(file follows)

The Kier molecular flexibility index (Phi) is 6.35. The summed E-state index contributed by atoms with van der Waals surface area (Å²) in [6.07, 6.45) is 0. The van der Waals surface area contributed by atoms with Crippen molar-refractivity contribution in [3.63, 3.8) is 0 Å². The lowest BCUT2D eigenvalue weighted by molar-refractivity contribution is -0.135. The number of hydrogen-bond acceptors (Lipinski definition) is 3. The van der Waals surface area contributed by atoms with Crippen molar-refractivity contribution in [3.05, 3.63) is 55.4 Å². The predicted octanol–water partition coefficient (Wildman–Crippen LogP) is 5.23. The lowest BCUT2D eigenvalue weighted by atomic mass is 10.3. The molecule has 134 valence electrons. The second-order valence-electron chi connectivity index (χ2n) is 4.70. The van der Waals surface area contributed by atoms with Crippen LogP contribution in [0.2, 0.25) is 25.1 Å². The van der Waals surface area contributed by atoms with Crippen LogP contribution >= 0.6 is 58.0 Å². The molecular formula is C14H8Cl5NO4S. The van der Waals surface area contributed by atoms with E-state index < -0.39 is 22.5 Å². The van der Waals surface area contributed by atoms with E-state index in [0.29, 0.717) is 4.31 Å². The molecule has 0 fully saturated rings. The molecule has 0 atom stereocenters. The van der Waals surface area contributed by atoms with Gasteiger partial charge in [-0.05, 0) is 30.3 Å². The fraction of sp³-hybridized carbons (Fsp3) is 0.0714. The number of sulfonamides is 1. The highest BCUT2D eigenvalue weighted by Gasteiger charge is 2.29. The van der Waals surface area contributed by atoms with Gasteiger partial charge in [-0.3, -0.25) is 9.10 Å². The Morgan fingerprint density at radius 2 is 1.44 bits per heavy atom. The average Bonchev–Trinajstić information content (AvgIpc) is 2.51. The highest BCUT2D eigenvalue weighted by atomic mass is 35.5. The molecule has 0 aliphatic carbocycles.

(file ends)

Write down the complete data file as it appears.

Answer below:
The Kier molecular flexibility index (Phi) is 6.35. The summed E-state index contributed by atoms with van der Waals surface area (Å²) in [6.07, 6.45) is 0. The van der Waals surface area contributed by atoms with Crippen molar-refractivity contribution in [3.63, 3.8) is 0 Å². The lowest BCUT2D eigenvalue weighted by molar-refractivity contribution is -0.135. The number of hydrogen-bond acceptors (Lipinski definition) is 3. The van der Waals surface area contributed by atoms with Crippen molar-refractivity contribution in [3.05, 3.63) is 55.4 Å². The predicted octanol–water partition coefficient (Wildman–Crippen LogP) is 5.23. The lowest BCUT2D eigenvalue weighted by atomic mass is 10.3. The molecule has 134 valence electrons. The second-order valence-electron chi connectivity index (χ2n) is 4.70. The van der Waals surface area contributed by atoms with Crippen LogP contribution in [0.2, 0.25) is 25.1 Å². The van der Waals surface area contributed by atoms with Crippen LogP contribution >= 0.6 is 58.0 Å². The molecular formula is C14H8Cl5NO4S. The van der Waals surface area contributed by atoms with E-state index < -0.39 is 22.5 Å². The van der Waals surface area contributed by atoms with E-state index in [0.29, 0.717) is 4.31 Å². The molecule has 0 fully saturated rings. The molecule has 0 atom stereocenters. The van der Waals surface area contributed by atoms with Gasteiger partial charge in [-0.05, 0) is 30.3 Å². The fraction of sp³-hybridized carbons (Fsp3) is 0.0714. The number of sulfonamides is 1. The highest BCUT2D eigenvalue weighted by Gasteiger charge is 2.29. The van der Waals surface area contributed by atoms with Gasteiger partial charge in [-0.3, -0.25) is 9.10 Å². The Morgan fingerprint density at radius 2 is 1.44 bits per heavy atom. The average Bonchev–Trinajstić information content (AvgIpc) is 2.51. The highest BCUT2D eigenvalue weighted by atomic mass is 35.5. The molecule has 0 aliphatic carbocycles.